Source: DAFM. Click to enlarge data

Where are the ‘factory feedlots’ located?

AgriLand can also reveal the number and locations of these individual feedlots throughout Ireland over the last 24 months.

Interestingly, there has been a marked increase in the number of feedlots operating in 2018 when compared to 2017 levels.

Figures released to AgriLand by the department indicate that there are 338 restricted ‘factory feedlots’ in operation across the Republic of Ireland – up from 283 in 2017 – an increase of 55 or just over 19%.

The number of ‘factory feedlots’ in Co. Meath jumped by 13, while the number of feedlots operating in Co. Tipperary increased by 16 amounting to 45.

Co. Laois recorded an increase of 16; the number of feedlots in Co. Kilkenny amounts to 19 – up from 10 in 2017. In addition, feedlots in Co. Kildare jumped to 41 – up from 34 last year.

However, the number of operations in Co. Cork fell from 41 to 22 in 2018.

All other counties recorded relatively small increases or decreases. See the map below for a more detailed county-by-county breakdown.

County-by-county breakdown of the number of restricted feedlot herds under the TB programme for 2017 and 2018


From the above analysis, we can see that almost one fifth of the national beef kill was supplied by ‘factory feedlots’ in 2018.

A similar picture emerges from the 2017 data, which shows that just over 17% of the total beef kill was sourced from ‘factory feedlots’.

This increase from 2017 to 2018 could be somewhat driven by the marked increase in ‘factory feedlots’ dotted across the island – a hike that validates the concerns of many farm body leaders and representatives that have expressed serious concerns on this matter recently.

Many farmers are of the opinion that ‘factory feedlots’ are detrimental to farm gate prices, as processors have the option to dip into their own pools whenever the need arises.

The figures presented here now clearly indicate the volume of cattle that originate from feedlot herds – on a weekly, monthly and yearly basis.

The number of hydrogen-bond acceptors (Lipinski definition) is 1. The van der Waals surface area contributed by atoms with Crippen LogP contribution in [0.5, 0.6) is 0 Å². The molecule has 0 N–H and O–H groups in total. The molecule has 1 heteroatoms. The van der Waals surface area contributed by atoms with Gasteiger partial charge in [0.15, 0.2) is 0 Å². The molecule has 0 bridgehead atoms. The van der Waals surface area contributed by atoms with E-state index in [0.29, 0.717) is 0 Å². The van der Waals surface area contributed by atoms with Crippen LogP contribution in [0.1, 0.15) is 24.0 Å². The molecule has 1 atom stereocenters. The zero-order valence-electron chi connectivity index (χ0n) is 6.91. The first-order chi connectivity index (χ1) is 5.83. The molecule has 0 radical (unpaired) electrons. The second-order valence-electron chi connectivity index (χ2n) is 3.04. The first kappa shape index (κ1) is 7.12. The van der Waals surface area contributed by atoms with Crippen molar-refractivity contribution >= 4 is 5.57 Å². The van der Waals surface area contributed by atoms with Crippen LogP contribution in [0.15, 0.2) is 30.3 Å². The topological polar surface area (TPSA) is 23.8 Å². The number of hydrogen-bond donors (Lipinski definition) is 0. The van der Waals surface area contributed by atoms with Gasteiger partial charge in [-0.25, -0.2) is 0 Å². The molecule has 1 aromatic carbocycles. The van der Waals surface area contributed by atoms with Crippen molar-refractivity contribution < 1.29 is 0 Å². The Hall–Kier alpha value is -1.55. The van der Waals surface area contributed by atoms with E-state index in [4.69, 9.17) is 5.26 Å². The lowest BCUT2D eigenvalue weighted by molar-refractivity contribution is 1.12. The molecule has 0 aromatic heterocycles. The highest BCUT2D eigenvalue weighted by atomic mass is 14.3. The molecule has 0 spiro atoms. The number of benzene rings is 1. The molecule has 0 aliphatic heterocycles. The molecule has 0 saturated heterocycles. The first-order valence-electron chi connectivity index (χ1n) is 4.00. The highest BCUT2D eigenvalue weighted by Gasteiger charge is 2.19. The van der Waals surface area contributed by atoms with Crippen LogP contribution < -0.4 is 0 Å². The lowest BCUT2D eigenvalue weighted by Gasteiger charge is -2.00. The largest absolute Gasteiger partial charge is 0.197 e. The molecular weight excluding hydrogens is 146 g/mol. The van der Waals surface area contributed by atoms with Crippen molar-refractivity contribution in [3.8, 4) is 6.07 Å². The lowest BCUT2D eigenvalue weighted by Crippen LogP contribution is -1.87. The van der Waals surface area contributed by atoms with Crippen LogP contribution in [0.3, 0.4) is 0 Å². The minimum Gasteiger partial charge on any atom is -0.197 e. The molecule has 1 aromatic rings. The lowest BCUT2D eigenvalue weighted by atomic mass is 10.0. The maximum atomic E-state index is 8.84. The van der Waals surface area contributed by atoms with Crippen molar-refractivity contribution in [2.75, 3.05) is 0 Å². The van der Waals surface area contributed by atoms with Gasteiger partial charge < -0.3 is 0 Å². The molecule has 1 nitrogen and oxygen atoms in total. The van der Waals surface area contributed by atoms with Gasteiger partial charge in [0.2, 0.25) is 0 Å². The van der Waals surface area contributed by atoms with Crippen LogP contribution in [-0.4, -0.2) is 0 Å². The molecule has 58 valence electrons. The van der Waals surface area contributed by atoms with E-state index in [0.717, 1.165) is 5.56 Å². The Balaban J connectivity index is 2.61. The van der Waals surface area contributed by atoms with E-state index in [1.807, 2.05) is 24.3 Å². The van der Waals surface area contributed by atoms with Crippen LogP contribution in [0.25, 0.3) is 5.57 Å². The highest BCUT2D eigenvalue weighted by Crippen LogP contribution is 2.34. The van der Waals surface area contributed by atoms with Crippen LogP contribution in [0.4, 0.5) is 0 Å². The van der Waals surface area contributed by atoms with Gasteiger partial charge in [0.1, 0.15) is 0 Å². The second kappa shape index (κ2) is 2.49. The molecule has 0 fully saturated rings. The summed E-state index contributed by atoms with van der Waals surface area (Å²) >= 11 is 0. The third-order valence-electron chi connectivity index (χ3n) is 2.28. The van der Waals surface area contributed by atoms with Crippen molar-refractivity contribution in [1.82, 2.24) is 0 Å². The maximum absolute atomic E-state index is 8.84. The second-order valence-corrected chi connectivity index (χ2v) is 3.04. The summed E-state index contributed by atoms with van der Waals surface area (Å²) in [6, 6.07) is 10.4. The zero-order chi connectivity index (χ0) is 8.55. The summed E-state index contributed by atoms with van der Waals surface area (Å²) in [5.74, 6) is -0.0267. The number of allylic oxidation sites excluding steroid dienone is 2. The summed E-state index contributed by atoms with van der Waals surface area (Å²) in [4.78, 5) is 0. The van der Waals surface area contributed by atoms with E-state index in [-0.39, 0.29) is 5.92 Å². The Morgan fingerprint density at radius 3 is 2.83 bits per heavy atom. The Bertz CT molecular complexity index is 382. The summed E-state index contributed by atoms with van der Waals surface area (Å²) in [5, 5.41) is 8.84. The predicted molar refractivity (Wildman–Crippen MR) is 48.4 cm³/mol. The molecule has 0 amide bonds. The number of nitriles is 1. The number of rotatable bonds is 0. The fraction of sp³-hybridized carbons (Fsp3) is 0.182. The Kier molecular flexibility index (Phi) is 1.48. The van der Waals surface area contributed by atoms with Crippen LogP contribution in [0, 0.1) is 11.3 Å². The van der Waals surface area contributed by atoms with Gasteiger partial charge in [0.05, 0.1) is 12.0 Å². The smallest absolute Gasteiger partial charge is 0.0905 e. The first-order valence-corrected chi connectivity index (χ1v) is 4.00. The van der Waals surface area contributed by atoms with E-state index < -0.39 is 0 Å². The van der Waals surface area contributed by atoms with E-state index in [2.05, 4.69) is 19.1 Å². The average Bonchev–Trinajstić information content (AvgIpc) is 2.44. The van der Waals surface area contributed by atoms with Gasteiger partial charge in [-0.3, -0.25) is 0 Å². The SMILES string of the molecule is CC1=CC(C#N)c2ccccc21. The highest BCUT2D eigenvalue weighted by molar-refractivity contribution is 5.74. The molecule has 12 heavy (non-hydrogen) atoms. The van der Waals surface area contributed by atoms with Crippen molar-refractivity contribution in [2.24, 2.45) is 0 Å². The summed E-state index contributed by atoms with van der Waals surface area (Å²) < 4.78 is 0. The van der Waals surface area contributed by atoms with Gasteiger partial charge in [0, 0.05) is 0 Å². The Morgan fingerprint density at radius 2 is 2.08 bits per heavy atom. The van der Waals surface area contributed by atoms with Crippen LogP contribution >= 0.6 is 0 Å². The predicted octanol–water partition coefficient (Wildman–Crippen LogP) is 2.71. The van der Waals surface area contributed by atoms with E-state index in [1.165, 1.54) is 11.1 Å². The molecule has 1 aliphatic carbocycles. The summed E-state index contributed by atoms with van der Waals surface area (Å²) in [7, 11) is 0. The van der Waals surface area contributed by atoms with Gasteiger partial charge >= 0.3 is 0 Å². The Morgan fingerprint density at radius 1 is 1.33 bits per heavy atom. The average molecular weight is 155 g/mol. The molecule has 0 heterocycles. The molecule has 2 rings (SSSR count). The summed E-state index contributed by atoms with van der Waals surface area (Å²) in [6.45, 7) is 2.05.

The questions that now arise are: Are these volumes significant enough to control price/kg? And, can processors manipulate throughput?

AgriLand has requested more details on Ireland’s ‘factory feedlots’ dating back over the last decade. However, this information was unavailable at the time of publication.

Department statement

In a statement, a spokesperson for the Department of Agriculture, Food and the Marine outlined the exact definition of a feedlot herd, as far as it is concerned.

Under the TB programme a feedlot herd is a restricted herd that comprises a ‘non-breeding’ unit which disposes of all cattle direct for slaughter and fulfils at least one of the following three criteria:
  • The cattle are permanently housed (never on pasture);
  • There are no contiguous holdings/lands with cattle (in other words, they must not have any neighbour contacts – either through cattle being confined exclusively in yards/buildings or, if intending to graze cattle, the land must be secured so there can be no contact with other cattle;
  • The boundaries are walled, double fenced or equivalent so as to prevent any direct contact with cattle on contiguous lands/premises/holdings.

Furthermore, the department outlined that there must be no evidence of the within-herd spread of TB.

Thus, a feedlot herd is a herd that poses minimal risk of infecting other cattle because of effective isolation from other herds, the statement outlines.

With regard to the county-by-county breakdown of the restricted feedlot locations, the department also stated that “the figures are fluid”.

“Some herds that were restricted feedlots in 2017 may no longer be so in 2018 and vice versa. This is because some herds finish cattle for relatively short time periods prior to slaughter. These herds are non-breeding and do not trade onwards except to slaughter,” the department stated.